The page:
Synchronic and Diachronic Perspectives on Contact Languages

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Magnus Huber, Viveka Velupillai
John Benjamins Publishing, 2007 - Language Arts & Disciplines - 370 pages
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This collection of selected conference papers from three SPCL meetings brings together a cross-fertilization of approaches to the study of contact languages. The articles are grouped into three coherent sections dealing with, respectively, phonetics and phonology, including Optimality Theory; synchronic analyses of both morphology and syntax; and diachronic tracings of language change, with special focus on sound patterns as well as semantics. An added value of the volume is that most of the articles are in various ways significant for more than one linguistic subgrouping, and there is a significant overlap of interests; the sections also cover sociolinguistic subjects, give both theoretical and functional linguistic analyses of language data, and discuss issues of grammaticalization. Thus, in discussing a number of issues relevant far beyond the study of pidgin and creole languages, as well as providing a wealth of linguistic data, this volume also contributes to the broader field of linguistics in general.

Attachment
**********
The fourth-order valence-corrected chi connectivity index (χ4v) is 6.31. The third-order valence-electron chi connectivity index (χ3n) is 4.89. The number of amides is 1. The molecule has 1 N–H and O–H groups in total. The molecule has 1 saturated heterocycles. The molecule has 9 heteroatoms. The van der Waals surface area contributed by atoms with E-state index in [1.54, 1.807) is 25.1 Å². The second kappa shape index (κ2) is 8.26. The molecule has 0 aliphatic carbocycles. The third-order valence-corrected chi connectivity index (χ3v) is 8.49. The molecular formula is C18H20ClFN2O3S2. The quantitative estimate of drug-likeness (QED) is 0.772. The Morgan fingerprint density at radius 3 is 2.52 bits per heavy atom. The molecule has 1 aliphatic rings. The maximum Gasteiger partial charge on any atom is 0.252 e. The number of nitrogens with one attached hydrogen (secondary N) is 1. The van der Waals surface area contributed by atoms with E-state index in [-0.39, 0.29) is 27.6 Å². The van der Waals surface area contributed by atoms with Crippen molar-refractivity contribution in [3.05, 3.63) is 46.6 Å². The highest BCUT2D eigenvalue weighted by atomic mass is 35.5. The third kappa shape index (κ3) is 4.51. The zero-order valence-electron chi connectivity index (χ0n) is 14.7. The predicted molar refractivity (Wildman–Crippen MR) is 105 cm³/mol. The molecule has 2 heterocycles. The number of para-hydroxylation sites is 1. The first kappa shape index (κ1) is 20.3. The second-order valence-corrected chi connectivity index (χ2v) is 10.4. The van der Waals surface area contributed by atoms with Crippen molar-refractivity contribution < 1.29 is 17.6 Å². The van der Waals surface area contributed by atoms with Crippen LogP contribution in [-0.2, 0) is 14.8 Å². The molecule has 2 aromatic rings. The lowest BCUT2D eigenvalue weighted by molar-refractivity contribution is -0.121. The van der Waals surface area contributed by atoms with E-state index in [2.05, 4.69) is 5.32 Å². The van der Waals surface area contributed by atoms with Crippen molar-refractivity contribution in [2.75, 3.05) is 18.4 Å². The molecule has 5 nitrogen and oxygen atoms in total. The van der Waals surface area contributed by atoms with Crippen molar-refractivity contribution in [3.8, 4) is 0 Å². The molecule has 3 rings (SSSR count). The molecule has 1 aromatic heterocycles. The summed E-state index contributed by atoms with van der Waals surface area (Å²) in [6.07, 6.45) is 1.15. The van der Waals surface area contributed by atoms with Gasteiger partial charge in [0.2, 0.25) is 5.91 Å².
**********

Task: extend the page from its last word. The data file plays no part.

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Contents

Universal and substrate influence on the phonotactics and syllable
23
Tone on quantifiers in Saramaccan as a transferred
43
Morphophonological properties of pitch accents
67
Liquid phonology in Haitian
91
Predicate properties
117
Three irregular verbs in Gullah
159
The survival of a true creole prototype
175
Creole origin and decreolization
199
Synchronic
215
The tensemodalityaspect system
257
From possessive pronoun
279
Documenting
297
Comparative perspectives on the origins development
325
Index
359
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